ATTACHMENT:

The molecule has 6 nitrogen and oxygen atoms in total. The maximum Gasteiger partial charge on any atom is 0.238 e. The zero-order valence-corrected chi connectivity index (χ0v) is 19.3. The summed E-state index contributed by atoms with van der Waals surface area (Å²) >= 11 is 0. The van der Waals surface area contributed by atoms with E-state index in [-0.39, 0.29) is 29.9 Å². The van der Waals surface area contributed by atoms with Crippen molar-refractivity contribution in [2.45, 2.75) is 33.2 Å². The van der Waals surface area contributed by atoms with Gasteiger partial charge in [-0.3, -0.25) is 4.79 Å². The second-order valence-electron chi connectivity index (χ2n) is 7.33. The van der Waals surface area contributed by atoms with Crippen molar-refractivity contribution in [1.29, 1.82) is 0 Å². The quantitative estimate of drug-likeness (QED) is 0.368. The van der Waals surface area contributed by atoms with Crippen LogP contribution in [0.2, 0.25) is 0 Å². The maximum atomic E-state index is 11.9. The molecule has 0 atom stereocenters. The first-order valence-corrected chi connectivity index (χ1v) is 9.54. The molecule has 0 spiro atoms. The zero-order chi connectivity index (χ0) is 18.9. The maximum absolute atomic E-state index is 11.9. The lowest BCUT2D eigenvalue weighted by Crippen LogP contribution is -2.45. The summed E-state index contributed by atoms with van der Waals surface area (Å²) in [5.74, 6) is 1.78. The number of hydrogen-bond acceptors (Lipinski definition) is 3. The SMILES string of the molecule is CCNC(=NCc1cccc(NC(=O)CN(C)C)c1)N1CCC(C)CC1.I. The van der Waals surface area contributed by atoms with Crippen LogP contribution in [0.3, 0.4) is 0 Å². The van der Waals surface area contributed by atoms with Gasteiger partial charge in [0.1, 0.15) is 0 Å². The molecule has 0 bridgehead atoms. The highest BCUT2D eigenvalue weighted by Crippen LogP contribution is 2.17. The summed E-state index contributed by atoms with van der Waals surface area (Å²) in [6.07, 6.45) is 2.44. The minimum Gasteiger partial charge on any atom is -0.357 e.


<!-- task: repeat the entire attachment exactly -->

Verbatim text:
The molecule has 6 nitrogen and oxygen atoms in total. The maximum Gasteiger partial charge on any atom is 0.238 e. The zero-order valence-corrected chi connectivity index (χ0v) is 19.3. The summed E-state index contributed by atoms with van der Waals surface area (Å²) >= 11 is 0. The van der Waals surface area contributed by atoms with E-state index in [-0.39, 0.29) is 29.9 Å². The van der Waals surface area contributed by atoms with Crippen molar-refractivity contribution in [2.45, 2.75) is 33.2 Å². The van der Waals surface area contributed by atoms with Gasteiger partial charge in [-0.3, -0.25) is 4.79 Å². The second-order valence-electron chi connectivity index (χ2n) is 7.33. The van der Waals surface area contributed by atoms with Crippen molar-refractivity contribution in [1.29, 1.82) is 0 Å². The quantitative estimate of drug-likeness (QED) is 0.368. The van der Waals surface area contributed by atoms with Crippen LogP contribution in [0.2, 0.25) is 0 Å². The maximum atomic E-state index is 11.9. The molecule has 0 atom stereocenters. The first-order valence-corrected chi connectivity index (χ1v) is 9.54. The molecule has 0 spiro atoms. The zero-order chi connectivity index (χ0) is 18.9. The maximum absolute atomic E-state index is 11.9. The lowest BCUT2D eigenvalue weighted by Crippen LogP contribution is -2.45. The summed E-state index contributed by atoms with van der Waals surface area (Å²) in [5.74, 6) is 1.78. The number of hydrogen-bond acceptors (Lipinski definition) is 3. The SMILES string of the molecule is CCNC(=NCc1cccc(NC(=O)CN(C)C)c1)N1CCC(C)CC1.I. The van der Waals surface area contributed by atoms with Crippen LogP contribution in [0.3, 0.4) is 0 Å². The van der Waals surface area contributed by atoms with Gasteiger partial charge in [0.1, 0.15) is 0 Å². The molecule has 0 bridgehead atoms. The highest BCUT2D eigenvalue weighted by Crippen LogP contribution is 2.17. The summed E-state index contributed by atoms with van der Waals surface area (Å²) in [6.07, 6.45) is 2.44. The minimum Gasteiger partial charge on any atom is -0.357 e.